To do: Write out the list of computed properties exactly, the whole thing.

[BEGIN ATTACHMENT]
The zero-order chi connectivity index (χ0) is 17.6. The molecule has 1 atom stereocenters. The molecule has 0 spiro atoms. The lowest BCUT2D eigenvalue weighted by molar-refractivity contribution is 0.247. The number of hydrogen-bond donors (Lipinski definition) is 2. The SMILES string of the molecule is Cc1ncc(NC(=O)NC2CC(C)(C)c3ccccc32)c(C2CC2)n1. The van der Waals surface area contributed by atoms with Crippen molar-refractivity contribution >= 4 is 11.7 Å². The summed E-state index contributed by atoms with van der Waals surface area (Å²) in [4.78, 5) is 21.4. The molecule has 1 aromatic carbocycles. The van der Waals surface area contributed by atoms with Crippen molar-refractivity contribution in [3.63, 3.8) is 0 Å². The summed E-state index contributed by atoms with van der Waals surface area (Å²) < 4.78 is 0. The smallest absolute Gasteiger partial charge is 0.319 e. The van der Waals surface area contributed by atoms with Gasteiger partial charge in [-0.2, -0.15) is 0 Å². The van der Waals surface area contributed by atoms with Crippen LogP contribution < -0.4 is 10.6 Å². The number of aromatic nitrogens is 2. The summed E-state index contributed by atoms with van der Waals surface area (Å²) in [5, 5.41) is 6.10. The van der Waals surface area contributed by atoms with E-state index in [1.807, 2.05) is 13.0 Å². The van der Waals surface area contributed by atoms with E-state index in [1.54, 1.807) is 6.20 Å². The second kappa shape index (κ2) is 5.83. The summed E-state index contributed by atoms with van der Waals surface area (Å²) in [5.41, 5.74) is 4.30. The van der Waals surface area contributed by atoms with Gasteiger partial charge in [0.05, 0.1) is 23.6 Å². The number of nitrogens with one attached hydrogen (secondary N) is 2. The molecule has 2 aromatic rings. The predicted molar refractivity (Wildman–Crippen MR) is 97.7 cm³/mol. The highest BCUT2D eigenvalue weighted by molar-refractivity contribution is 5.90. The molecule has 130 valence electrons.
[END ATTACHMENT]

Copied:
The zero-order chi connectivity index (χ0) is 17.6. The molecule has 1 atom stereocenters. The molecule has 0 spiro atoms. The lowest BCUT2D eigenvalue weighted by molar-refractivity contribution is 0.247. The number of hydrogen-bond donors (Lipinski definition) is 2. The SMILES string of the molecule is Cc1ncc(NC(=O)NC2CC(C)(C)c3ccccc32)c(C2CC2)n1. The van der Waals surface area contributed by atoms with Crippen molar-refractivity contribution >= 4 is 11.7 Å². The summed E-state index contributed by atoms with van der Waals surface area (Å²) in [4.78, 5) is 21.4. The molecule has 1 aromatic carbocycles. The van der Waals surface area contributed by atoms with Crippen molar-refractivity contribution in [3.63, 3.8) is 0 Å². The summed E-state index contributed by atoms with van der Waals surface area (Å²) < 4.78 is 0. The smallest absolute Gasteiger partial charge is 0.319 e. The van der Waals surface area contributed by atoms with Gasteiger partial charge in [-0.2, -0.15) is 0 Å². The van der Waals surface area contributed by atoms with Crippen LogP contribution < -0.4 is 10.6 Å². The number of aromatic nitrogens is 2. The summed E-state index contributed by atoms with van der Waals surface area (Å²) in [5, 5.41) is 6.10. The van der Waals surface area contributed by atoms with E-state index in [1.807, 2.05) is 13.0 Å². The van der Waals surface area contributed by atoms with E-state index in [1.54, 1.807) is 6.20 Å². The second kappa shape index (κ2) is 5.83. The summed E-state index contributed by atoms with van der Waals surface area (Å²) in [5.41, 5.74) is 4.30. The van der Waals surface area contributed by atoms with Gasteiger partial charge in [0.05, 0.1) is 23.6 Å². The number of nitrogens with one attached hydrogen (secondary N) is 2. The molecule has 2 aromatic rings. The predicted molar refractivity (Wildman–Crippen MR) is 97.7 cm³/mol. The highest BCUT2D eigenvalue weighted by molar-refractivity contribution is 5.90. The molecule has 130 valence electrons.